Dennis:  Well, I want our listeners to know that Nancy may not be the only one to wave a white flag when it comes to this topic because there may need to be some surrender by some other wills.  I think part of our fabric is to gripe, complain, blame, and whine.

Nancy:  That is the default mechanism we are born with.

Dennis:  It seems to me it is.  It seems what the Scripture is trying to do is break a habit.

Nancy:  Yes.

Dennis:  Honestly, Bob, I didn’t know that at the end of my prayers that I did give thanks.  That is really, in a way, encouraging to me because in the past, I would say seven or eight years, Barbara and I have been through a number of challenges and trials--I would say the Refiner’s fire.  I think the Refiner may have given me an “F” on the blue book, not for “Faith,” but for “Failure.”  I have felt on many occasions I was complaining, whining, and blaming more than having an attitude of gratitude. 

Bob:  I have heard both of you, Barbara, Dennis, reflect on 1 Thessalonians 5 on a number of occasions where it says we are to rejoice always, pray without ceasing, and then the next verse, “in everything.” what?

Dennis:  Give thanks.

Barbara:  For this is God’s will for you in Christ Jesus.

Bob:  Right.  So you do have a knowledge that that ought to be the default of the New Man--that if we are in Christ, we should be giving thanks, even in hard times.  But, Barbara, that doesn’t come naturally, does it?

Barbara:  No, it doesn’t.  Sadly, it’s not our first response.  I would like for it to be my first response, but so often my first response is what the situation or circumstances are costing me.  Then as I think it through, I can come to gratitude on the other side.  I wish it were more spontaneous and automatic to respond more instantly with a heart of gratitude. 

Nancy:  I had an experience with Joni Erickson Tada, who is a friend of all of us around this table.  A number of years ago I was interviewing her.  At the time, she didn’t know this, but we were going through some changes in our ministry.  For months I had felt weighed down and burdened and was grousing about the impact of those changes on my life.  As I was with Joni that day, I just couldn’t help but notice how she, with all of her physical challenges…

Dennis:  Explain to our listeners what…

Nancy:  Having been 40 years, more than 40 years now, a quadriplegic, in a wheelchair with very limited physical capacity.  Things that come easily for us—just getting up, getting dressed, feeding ourselves—she can’t do those things by herself.  Anytime that anybody is with her, you can’t help but notice that she has this effervescent, joyful, hymn-singing, praising, thankful spirit.  I asked her during that interview, I said, “Joni, I’ve noticed that you are a joyful woman.  You are a thankful woman.  How do you maintain that spirit with the challenges that you have in your life?” 

Her answer really started me on the journey that became this book, choosing gratitude.  She paused just a moment and then she said, “You know I think over all these years I’ve so disciplined and trained myself to give thanks in all things that that has become my reflex reaction.”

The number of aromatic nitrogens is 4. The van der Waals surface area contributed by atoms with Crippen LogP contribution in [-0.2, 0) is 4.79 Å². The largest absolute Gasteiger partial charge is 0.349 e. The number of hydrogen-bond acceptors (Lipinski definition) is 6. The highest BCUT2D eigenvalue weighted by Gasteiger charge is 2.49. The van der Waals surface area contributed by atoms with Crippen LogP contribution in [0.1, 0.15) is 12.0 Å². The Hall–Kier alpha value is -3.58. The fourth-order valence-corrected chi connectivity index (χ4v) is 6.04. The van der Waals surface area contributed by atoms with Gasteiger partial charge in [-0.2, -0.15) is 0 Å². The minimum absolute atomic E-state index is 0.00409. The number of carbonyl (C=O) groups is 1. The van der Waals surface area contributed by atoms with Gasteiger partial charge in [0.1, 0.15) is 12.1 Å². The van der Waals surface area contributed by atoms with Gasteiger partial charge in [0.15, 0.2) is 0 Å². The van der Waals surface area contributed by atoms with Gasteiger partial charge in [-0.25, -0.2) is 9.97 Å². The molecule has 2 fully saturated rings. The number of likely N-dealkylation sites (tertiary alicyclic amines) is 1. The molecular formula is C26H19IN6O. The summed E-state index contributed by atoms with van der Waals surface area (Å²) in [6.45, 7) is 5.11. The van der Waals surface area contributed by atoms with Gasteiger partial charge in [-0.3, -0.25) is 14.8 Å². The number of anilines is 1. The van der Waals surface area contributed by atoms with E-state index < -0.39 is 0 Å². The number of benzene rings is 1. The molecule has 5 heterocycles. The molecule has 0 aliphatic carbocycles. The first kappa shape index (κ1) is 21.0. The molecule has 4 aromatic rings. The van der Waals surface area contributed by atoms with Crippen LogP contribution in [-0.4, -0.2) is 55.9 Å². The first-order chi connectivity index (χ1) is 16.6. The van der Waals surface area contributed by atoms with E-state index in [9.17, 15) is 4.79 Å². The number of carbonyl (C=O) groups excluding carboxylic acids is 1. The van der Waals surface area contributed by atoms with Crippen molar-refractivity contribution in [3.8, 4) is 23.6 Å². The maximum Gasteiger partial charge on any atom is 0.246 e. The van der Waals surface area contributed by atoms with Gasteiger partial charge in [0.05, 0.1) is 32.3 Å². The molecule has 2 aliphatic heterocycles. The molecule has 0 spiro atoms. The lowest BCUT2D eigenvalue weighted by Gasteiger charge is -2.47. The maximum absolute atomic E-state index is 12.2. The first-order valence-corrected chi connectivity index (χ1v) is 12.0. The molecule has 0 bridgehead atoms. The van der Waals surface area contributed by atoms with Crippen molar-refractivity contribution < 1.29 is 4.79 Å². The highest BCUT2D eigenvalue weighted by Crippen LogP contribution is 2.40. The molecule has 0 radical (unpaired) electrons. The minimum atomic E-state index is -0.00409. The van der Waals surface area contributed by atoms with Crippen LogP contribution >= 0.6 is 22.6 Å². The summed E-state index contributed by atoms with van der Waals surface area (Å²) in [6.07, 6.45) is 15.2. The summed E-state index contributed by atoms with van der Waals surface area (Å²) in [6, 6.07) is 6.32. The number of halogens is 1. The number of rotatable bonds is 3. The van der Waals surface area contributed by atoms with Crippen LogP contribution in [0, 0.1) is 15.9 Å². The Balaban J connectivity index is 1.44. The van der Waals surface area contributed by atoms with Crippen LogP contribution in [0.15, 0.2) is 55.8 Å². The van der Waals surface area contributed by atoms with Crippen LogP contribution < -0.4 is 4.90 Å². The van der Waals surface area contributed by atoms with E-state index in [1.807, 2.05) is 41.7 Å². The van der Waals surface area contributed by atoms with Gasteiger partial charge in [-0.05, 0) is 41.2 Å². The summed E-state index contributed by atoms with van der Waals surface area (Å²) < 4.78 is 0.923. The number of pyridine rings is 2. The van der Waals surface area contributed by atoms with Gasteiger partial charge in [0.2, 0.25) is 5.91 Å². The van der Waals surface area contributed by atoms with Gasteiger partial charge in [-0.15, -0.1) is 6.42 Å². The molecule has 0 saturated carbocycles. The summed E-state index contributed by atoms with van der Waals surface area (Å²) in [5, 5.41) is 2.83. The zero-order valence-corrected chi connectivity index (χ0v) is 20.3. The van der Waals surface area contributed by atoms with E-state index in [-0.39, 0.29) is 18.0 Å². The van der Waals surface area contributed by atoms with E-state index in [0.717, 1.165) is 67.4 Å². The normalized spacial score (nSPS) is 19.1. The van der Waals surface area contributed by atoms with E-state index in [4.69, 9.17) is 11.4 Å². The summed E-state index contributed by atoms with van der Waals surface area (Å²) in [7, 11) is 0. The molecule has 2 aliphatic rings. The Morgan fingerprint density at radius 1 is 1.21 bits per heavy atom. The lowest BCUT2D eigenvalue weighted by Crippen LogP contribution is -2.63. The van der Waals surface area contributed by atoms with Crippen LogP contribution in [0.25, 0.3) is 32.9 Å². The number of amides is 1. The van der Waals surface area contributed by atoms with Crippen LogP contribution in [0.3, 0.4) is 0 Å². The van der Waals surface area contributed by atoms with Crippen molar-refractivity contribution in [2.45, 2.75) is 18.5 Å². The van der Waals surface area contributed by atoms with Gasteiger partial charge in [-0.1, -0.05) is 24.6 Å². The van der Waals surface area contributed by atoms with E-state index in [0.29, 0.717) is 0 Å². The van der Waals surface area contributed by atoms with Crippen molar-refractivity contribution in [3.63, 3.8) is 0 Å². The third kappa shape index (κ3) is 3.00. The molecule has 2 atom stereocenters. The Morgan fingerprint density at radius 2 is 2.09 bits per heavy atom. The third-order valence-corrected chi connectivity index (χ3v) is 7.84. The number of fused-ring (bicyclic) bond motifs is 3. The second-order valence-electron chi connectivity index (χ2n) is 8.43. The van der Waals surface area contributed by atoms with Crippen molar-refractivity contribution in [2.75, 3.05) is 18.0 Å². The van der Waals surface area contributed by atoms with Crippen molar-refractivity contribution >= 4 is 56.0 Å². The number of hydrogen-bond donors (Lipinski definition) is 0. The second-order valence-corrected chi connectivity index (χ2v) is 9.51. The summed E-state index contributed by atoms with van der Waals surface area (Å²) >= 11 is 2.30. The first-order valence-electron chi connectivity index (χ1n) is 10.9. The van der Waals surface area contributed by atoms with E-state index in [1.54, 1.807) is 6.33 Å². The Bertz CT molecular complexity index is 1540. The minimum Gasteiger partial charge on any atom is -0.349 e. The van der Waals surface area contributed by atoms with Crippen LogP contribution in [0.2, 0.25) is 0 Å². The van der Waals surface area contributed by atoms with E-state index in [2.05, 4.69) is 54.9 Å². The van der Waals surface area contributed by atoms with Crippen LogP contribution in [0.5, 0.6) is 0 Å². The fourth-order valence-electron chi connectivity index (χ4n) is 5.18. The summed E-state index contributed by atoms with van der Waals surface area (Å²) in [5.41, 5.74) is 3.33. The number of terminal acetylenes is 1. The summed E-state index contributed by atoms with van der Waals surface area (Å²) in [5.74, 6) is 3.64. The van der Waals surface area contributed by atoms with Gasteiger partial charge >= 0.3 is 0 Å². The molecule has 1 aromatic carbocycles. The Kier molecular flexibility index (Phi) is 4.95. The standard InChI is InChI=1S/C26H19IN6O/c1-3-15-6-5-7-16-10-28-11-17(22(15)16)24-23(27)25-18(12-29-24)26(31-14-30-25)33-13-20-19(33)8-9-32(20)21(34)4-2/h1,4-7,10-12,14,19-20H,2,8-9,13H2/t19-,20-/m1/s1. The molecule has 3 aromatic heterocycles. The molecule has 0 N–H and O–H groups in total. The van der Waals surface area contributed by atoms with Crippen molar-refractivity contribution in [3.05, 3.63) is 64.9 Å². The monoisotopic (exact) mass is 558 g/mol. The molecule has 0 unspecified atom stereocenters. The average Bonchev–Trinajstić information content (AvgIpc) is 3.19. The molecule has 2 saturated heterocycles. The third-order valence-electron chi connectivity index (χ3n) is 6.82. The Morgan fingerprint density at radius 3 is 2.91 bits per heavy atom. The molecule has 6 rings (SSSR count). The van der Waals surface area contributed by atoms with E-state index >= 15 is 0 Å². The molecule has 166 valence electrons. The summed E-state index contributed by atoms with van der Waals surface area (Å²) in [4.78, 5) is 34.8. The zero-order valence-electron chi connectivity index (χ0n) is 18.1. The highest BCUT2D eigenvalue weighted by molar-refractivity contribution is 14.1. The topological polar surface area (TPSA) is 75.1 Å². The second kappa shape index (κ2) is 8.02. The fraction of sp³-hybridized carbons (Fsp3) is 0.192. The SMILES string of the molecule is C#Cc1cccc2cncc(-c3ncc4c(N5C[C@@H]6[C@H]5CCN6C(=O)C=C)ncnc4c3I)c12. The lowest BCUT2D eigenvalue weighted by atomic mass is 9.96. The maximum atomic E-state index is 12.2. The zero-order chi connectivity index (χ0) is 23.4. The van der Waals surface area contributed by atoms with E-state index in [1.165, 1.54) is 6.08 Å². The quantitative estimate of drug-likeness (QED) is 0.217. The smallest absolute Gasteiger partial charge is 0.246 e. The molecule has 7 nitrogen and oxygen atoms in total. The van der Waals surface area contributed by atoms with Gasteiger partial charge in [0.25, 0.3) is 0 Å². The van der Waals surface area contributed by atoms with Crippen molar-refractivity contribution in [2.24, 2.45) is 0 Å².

She said a lot of things that day but that lodged in my heart and I pondered it after I left.  I realized that the reflex reaction in my life was not to give thanks in all things but first to whine and then to get to the place of gratitude.  I usually get there but she had trained and disciplined herself to start by giving thanks in all things.  I looked at this woman who has so many challenges and reasons not to be thankful and realized how many reasons I do have to be thankful by comparison. 

You realize that the happiness quotient, the joy quotient in your life is not determined by whether you are in a wheelchair or not by your life circumstances but by that inner discipline and choice to do what the scripture says and give thanks.

Bob:  Of all of the graces or fruit of the Spirit that we read about this is one, Barbara, for you that you have really locked in on.  Not just for yourself but as you raise your kids, right?

Barbara:  Yes.  I’ve always been amazed at the list in 1 Corinthians 10 that the Bible gives us explaining the things that the Israelites did that God disciplined them for with 40 years of wandering in the wilderness.  He listed idolatry.  And He listed worshipping the golden calf and those things that they did that were so clearly wrong but on that list there is also the word grumbled, some of them grumbled.  That was also why they wandered in the wilderness for 40 years.  I thought about that as I raised my kids because…

Bob: Some of them grumbled.

(laughter)

Dennis:  They thought they were in the wilderness.

Barbara:  They did.  I think I was in the wilderness, too, actually. 

Bob:  You may have done a little grumbling yourself?

Barbara:  I did a lot of grumbling but it was one of those things about parenting that was really irritating for me because I was working so hard to do such a good job raising those kids and praying for them and providing healthy food and all of those things.  To have it be met with grumbling wasn’t very pleasant. 

So, Dennis and I worked hard to focus on that and to teach our kids to be grateful.  We had them memorize verses.  And we did as Nancy said she was trained to do.  Trained them to write thank you notes for everything they got and to do it immediately and joyfully. 

I learned through all of that that becoming a person of gratitude and raising children of gratitude it is still their choice.  I could teach them as many verses as I wanted to and give them all the training in the world but it still is a choice of the heart.  My children had to decide if they were going to be grateful people or not.   They could conform on the outside but the inside I couldn’t control.  

Nancy:  When you think of how it impacts you as a parent when your children are not grateful and how repulsive that is to see in others especially your own family.  It’s just a picture I think of how God must feel